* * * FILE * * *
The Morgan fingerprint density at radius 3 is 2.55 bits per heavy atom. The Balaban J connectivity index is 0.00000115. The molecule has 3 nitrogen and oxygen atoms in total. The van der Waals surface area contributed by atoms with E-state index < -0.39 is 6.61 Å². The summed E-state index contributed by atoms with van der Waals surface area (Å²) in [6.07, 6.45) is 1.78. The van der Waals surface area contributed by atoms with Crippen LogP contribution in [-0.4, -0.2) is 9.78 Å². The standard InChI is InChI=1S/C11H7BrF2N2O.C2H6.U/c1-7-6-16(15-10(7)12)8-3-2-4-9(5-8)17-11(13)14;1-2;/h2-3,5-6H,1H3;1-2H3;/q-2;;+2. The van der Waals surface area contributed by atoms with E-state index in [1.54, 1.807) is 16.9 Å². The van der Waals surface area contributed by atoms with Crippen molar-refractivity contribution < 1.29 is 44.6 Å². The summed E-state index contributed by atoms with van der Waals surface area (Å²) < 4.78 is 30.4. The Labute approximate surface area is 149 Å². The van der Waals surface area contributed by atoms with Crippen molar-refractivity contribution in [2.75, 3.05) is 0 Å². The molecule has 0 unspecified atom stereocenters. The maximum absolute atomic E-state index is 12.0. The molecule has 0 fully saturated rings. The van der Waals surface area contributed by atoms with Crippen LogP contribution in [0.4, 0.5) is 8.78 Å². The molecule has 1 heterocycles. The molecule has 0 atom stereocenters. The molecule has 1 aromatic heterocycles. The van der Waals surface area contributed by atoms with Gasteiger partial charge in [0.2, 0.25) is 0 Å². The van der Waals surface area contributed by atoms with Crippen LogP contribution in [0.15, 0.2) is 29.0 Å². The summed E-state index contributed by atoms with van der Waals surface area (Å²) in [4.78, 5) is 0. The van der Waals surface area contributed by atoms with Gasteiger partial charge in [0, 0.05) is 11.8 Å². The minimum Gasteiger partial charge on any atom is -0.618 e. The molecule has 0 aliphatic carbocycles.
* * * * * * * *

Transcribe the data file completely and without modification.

The Morgan fingerprint density at radius 3 is 2.55 bits per heavy atom. The Balaban J connectivity index is 0.00000115. The molecule has 3 nitrogen and oxygen atoms in total. The van der Waals surface area contributed by atoms with E-state index < -0.39 is 6.61 Å². The summed E-state index contributed by atoms with van der Waals surface area (Å²) in [6.07, 6.45) is 1.78. The van der Waals surface area contributed by atoms with Crippen LogP contribution in [-0.4, -0.2) is 9.78 Å². The standard InChI is InChI=1S/C11H7BrF2N2O.C2H6.U/c1-7-6-16(15-10(7)12)8-3-2-4-9(5-8)17-11(13)14;1-2;/h2-3,5-6H,1H3;1-2H3;/q-2;;+2. The van der Waals surface area contributed by atoms with E-state index in [1.54, 1.807) is 16.9 Å². The van der Waals surface area contributed by atoms with Crippen molar-refractivity contribution < 1.29 is 44.6 Å². The summed E-state index contributed by atoms with van der Waals surface area (Å²) < 4.78 is 30.4. The Labute approximate surface area is 149 Å². The van der Waals surface area contributed by atoms with Crippen molar-refractivity contribution in [2.75, 3.05) is 0 Å². The molecule has 0 unspecified atom stereocenters. The maximum absolute atomic E-state index is 12.0. The molecule has 0 fully saturated rings. The van der Waals surface area contributed by atoms with Crippen LogP contribution in [0.4, 0.5) is 8.78 Å². The molecule has 1 heterocycles. The molecule has 0 atom stereocenters. The molecule has 1 aromatic heterocycles. The van der Waals surface area contributed by atoms with Gasteiger partial charge in [0.2, 0.25) is 0 Å². The van der Waals surface area contributed by atoms with Crippen LogP contribution in [0.15, 0.2) is 29.0 Å². The summed E-state index contributed by atoms with van der Waals surface area (Å²) in [4.78, 5) is 0. The van der Waals surface area contributed by atoms with Gasteiger partial charge in [0, 0.05) is 11.8 Å². The minimum Gasteiger partial charge on any atom is -0.618 e. The molecule has 0 aliphatic carbocycles.